Proposes a new theory of Senate agenda setting that reconciles a divide in literature between the conventional wisdom a in which party power is thought to be mostly undermined by Senate procedures and norms a and the apparent partisan bias in Senate decisions noted in recent empirical studies. Chris Den Hartog and Nathan W. Monroe's theory revolves around a 'costly consideration' framework for thinking about agenda setting, where moving proposals forward through the legislative process is seen as requiring scarce resources. To establish that the majority party pays lower agenda consideration costs through various procedural advantages, the book features a number of chapters examining partisan influence at several stages of the legislative process, including committee reports, filibusters and cloture, floor scheduling and floor amendments. Not only do the results support the book's theoretical assumption and key hypotheses, but they shed new light on virtually every major step in the Senate's legislative process.That is, though the literature now broadly acknowledges rising partisanship in the Senate, many scholars still view the chamber as fundamentally individualistic. ... on Senate leadership to deliver partisan advantage in a chamber set up to empower individual interests (Sinclair 2001a). ... resulted in either gridlock ( Binder 1999, 2003; Smith 2005) or compromise (Oppenheimer and Hetherington 2008).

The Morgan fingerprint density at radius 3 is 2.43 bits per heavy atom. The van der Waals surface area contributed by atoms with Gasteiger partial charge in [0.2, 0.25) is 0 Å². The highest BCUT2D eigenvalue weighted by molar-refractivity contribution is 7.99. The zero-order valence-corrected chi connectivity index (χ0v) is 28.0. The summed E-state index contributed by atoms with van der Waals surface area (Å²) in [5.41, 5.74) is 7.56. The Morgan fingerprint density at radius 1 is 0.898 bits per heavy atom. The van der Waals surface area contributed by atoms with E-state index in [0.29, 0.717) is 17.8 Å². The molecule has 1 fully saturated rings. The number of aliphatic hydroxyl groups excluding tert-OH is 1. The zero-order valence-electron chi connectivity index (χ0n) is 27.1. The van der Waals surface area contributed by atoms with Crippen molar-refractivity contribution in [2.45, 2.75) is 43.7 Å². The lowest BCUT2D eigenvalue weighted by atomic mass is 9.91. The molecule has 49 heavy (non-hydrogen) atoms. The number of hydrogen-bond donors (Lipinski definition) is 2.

|Title||:||Agenda Setting in the U.S. Senate|
|Author||:||Chris Den Hartog, Nathan W. Monroe|
|Publisher||:||Cambridge University Press - 2011-05-16|